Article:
When times are tough, don’t risk letting your cyber guard down

Written by Alison Job for Arctic Wolf

Johannesburg, 17 Jan 2023
Jason Oehley, regional sales manager: South Africa, Arctic Wolf.
Jason Oehley, regional sales manager: South Africa, Arctic Wolf.

Much of the world is entering a recession, which means businesses are examining their budgets more closely than before. Particularly when it comes to IT spend, the immediate instinct is to reduce budgets. However, instead of cutting their cyber security spend, they should rather look at whether they’re making the best use of the solutions they have, according to Jason Oehley, regional sales manager for South Africa at Arctic Wolf.

“Businesses need to consider how to make their cyber security investments more effective. Cyber security threats aren’t going to go away; in fact, they’re increasing, making it dangerous for businesses to reduce their spend in this area. Consider the impact on your already challenged bottom line if you had to deal with a major cyber incident.”

There are three steps to optimising a business’s cyber security budget. Oehley advises that businesses need to look at what they have; establish how they can get more use and value out of their existing solutions; and increase their productivity. “Building demonstratable ROI is key. Companies need to maximise the effectiveness of their security spend and bring new efficiencies into their security framework, optimising their existing resources and tech landscape.”

The allocation of security spend is becoming increasingly key and strategic. “While budgets are certainly being relooked at, businesses aren’t necessarily cutting them; instead, they’re considering allocation in terms of the best place to spend their money. A landscape in which cyber threats are growing and budget allocation becoming more strategic places more pressure on smaller and medium-sized companies as they’re often the target of social media and ransomware types of attacks because of the limitations around their security budgets.”

He says companies should be examining their security budgets with a view to what they want to get out of their spend. “There are multiple ways to optimise efficiencies here, but first you need to ensure you have a holistic view of your cyber defence strategy. A lot of budgets are focused on disparate solutions, but to increase efficiency and value, you need a holistic view of what’s happening. Then you can consider solutions that can incorporate different tools. This requires a shift in mindset from buying a tool to how you can make it operationally efficient with your existing solutions.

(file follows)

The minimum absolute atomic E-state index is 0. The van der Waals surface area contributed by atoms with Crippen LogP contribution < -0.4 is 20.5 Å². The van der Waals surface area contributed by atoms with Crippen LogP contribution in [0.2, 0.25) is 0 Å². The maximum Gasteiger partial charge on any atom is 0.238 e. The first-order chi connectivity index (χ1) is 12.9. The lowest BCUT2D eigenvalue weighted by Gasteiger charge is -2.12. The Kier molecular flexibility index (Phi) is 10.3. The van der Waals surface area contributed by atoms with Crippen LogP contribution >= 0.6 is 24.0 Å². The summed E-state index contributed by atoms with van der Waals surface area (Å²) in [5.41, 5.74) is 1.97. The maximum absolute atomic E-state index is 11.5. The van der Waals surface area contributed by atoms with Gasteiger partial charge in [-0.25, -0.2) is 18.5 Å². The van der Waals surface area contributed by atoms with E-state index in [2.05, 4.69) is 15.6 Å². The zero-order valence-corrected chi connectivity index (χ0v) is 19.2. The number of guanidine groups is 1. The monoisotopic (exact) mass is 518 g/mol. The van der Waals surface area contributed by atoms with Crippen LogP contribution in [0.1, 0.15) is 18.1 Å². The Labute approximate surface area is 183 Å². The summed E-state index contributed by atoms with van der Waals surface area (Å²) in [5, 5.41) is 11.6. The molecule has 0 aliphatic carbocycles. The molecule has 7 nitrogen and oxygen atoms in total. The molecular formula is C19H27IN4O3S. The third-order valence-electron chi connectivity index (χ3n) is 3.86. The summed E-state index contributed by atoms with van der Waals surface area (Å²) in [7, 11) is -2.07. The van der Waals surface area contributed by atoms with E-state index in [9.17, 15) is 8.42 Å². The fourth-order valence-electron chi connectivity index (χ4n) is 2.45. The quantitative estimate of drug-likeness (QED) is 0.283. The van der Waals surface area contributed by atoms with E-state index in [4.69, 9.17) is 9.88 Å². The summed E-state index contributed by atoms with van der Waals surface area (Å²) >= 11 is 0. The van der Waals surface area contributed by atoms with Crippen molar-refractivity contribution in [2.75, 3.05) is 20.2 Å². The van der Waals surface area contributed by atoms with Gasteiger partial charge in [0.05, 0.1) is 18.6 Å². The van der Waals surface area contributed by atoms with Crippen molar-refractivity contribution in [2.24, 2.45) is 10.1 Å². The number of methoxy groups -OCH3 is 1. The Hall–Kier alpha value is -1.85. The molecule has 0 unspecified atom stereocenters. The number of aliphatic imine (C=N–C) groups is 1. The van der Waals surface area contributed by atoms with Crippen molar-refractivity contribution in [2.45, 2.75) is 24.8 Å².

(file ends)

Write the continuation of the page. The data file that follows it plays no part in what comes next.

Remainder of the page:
“Moving into a service type landscape will enable the business to reduce the burden on strained resources, such as security skills. Despite a challenging economic and cyber threat environment, the bottom line is that most businesses aren’t gaining additional resources, which is why they need to make the most of the resources they do have, as well as their security stack.

“Another aspect that needs to be considered is insurance for cyber security. By increasing the resilience and efficiency of what you’re doing, you can increase your prospect of being insurable. We’ve seen instances of customers getting up to a 30% reduction in their cyber insurance fee, which is why it’s key to relook at budgets to ensure you focus on efficient areas, reducing the budget in some areas and increasing it in others where you can add value.”

Having a holistic view makes it easier to uncover threats; Arctic Wolf has uncovered threats in about 43% of its customers within the first day. “Then we can start talking about building efficiencies around the existing solution. When we partner with someone, the customer gets a predictable model on how they can build their solution forward instead of incurring disparate costs on an ongoing basis. They can plan their budget ahead from multiple aspects, ensuring the projected spend covers growth in their organisation. All too often, a new threat comes out and there’s a massive requirement for new tools, skills or development, and that’s where the costs start escalating. Having a plan for the future in place gives companies control over their security spend going forward and ensures their cyber security strategy stays abreast of evolving threats,” says Oehley.